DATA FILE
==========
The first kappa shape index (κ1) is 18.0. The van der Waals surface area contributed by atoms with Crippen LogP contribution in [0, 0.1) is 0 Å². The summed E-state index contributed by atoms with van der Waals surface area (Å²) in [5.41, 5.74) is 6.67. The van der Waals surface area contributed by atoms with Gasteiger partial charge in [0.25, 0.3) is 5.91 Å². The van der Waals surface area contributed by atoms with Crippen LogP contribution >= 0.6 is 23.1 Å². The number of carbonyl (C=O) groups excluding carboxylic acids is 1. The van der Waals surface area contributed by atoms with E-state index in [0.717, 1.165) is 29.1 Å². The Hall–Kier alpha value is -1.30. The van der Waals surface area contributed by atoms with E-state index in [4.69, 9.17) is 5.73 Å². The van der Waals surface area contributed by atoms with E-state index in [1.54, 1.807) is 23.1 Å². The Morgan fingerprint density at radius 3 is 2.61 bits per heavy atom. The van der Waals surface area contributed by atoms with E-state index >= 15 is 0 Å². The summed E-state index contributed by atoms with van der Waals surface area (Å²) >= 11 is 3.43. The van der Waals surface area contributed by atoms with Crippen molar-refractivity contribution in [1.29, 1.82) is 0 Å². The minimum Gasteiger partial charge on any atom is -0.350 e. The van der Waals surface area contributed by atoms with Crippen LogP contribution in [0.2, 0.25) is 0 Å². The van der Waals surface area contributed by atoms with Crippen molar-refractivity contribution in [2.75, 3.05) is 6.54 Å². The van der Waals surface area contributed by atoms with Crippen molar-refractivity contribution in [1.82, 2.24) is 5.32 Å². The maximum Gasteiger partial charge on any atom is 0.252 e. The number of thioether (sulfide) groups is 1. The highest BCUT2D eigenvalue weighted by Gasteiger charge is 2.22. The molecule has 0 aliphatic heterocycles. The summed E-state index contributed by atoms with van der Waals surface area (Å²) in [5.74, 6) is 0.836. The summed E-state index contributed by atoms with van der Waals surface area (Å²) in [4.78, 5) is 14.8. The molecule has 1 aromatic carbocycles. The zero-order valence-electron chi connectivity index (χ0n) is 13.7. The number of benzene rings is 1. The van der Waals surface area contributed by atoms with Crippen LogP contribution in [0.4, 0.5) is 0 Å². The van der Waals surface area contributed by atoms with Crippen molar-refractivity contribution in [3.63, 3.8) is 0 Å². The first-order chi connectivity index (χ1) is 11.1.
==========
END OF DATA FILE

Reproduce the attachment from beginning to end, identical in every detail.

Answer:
The first kappa shape index (κ1) is 18.0. The van der Waals surface area contributed by atoms with Crippen LogP contribution in [0, 0.1) is 0 Å². The summed E-state index contributed by atoms with van der Waals surface area (Å²) in [5.41, 5.74) is 6.67. The van der Waals surface area contributed by atoms with Gasteiger partial charge in [0.25, 0.3) is 5.91 Å². The van der Waals surface area contributed by atoms with Crippen LogP contribution >= 0.6 is 23.1 Å². The number of carbonyl (C=O) groups excluding carboxylic acids is 1. The van der Waals surface area contributed by atoms with E-state index in [0.717, 1.165) is 29.1 Å². The Hall–Kier alpha value is -1.30. The van der Waals surface area contributed by atoms with E-state index in [4.69, 9.17) is 5.73 Å². The van der Waals surface area contributed by atoms with E-state index in [1.54, 1.807) is 23.1 Å². The Morgan fingerprint density at radius 3 is 2.61 bits per heavy atom. The van der Waals surface area contributed by atoms with E-state index >= 15 is 0 Å². The summed E-state index contributed by atoms with van der Waals surface area (Å²) >= 11 is 3.43. The van der Waals surface area contributed by atoms with Crippen molar-refractivity contribution in [1.29, 1.82) is 0 Å². The minimum Gasteiger partial charge on any atom is -0.350 e. The van der Waals surface area contributed by atoms with Crippen LogP contribution in [0.2, 0.25) is 0 Å². The van der Waals surface area contributed by atoms with Crippen molar-refractivity contribution in [2.75, 3.05) is 6.54 Å². The van der Waals surface area contributed by atoms with Crippen molar-refractivity contribution in [1.82, 2.24) is 5.32 Å². The maximum Gasteiger partial charge on any atom is 0.252 e. The number of thioether (sulfide) groups is 1. The highest BCUT2D eigenvalue weighted by Gasteiger charge is 2.22. The molecule has 0 aliphatic heterocycles. The summed E-state index contributed by atoms with van der Waals surface area (Å²) in [5.74, 6) is 0.836. The summed E-state index contributed by atoms with van der Waals surface area (Å²) in [4.78, 5) is 14.8. The molecule has 1 aromatic carbocycles. The zero-order valence-electron chi connectivity index (χ0n) is 13.7. The number of benzene rings is 1. The van der Waals surface area contributed by atoms with Crippen LogP contribution in [0.4, 0.5) is 0 Å². The van der Waals surface area contributed by atoms with Crippen molar-refractivity contribution in [3.63, 3.8) is 0 Å². The first-order chi connectivity index (χ1) is 11.1.